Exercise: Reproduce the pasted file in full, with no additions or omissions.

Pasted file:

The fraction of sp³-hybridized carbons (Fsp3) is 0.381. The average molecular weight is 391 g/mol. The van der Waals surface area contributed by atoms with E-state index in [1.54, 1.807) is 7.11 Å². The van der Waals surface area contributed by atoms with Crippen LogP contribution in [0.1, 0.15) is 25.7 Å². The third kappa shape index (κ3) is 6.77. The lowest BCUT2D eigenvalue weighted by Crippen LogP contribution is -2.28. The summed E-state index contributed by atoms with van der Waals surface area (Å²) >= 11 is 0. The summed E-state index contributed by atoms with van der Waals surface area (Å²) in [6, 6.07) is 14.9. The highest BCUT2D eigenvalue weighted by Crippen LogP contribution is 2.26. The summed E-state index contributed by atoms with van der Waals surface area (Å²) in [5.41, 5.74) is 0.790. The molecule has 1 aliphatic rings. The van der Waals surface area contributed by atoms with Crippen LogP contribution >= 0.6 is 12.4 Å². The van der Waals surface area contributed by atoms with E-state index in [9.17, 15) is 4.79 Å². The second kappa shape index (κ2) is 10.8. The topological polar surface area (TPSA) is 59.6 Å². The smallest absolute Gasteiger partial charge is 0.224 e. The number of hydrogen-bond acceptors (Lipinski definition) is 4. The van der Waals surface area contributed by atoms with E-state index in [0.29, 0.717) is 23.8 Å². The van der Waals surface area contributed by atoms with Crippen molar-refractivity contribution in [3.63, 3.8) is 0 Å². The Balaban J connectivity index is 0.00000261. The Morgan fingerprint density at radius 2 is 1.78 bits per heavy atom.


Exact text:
The fraction of sp³-hybridized carbons (Fsp3) is 0.381. The average molecular weight is 391 g/mol. The van der Waals surface area contributed by atoms with E-state index in [1.54, 1.807) is 7.11 Å². The van der Waals surface area contributed by atoms with Crippen LogP contribution in [0.1, 0.15) is 25.7 Å². The third kappa shape index (κ3) is 6.77. The lowest BCUT2D eigenvalue weighted by Crippen LogP contribution is -2.28. The summed E-state index contributed by atoms with van der Waals surface area (Å²) >= 11 is 0. The summed E-state index contributed by atoms with van der Waals surface area (Å²) in [6, 6.07) is 14.9. The highest BCUT2D eigenvalue weighted by Crippen LogP contribution is 2.26. The summed E-state index contributed by atoms with van der Waals surface area (Å²) in [5.41, 5.74) is 0.790. The molecule has 1 aliphatic rings. The van der Waals surface area contributed by atoms with Crippen LogP contribution >= 0.6 is 12.4 Å². The van der Waals surface area contributed by atoms with E-state index in [9.17, 15) is 4.79 Å². The second kappa shape index (κ2) is 10.8. The topological polar surface area (TPSA) is 59.6 Å². The smallest absolute Gasteiger partial charge is 0.224 e. The number of hydrogen-bond acceptors (Lipinski definition) is 4. The van der Waals surface area contributed by atoms with E-state index in [0.29, 0.717) is 23.8 Å². The van der Waals surface area contributed by atoms with Crippen molar-refractivity contribution in [3.63, 3.8) is 0 Å². The Balaban J connectivity index is 0.00000261. The Morgan fingerprint density at radius 2 is 1.78 bits per heavy atom.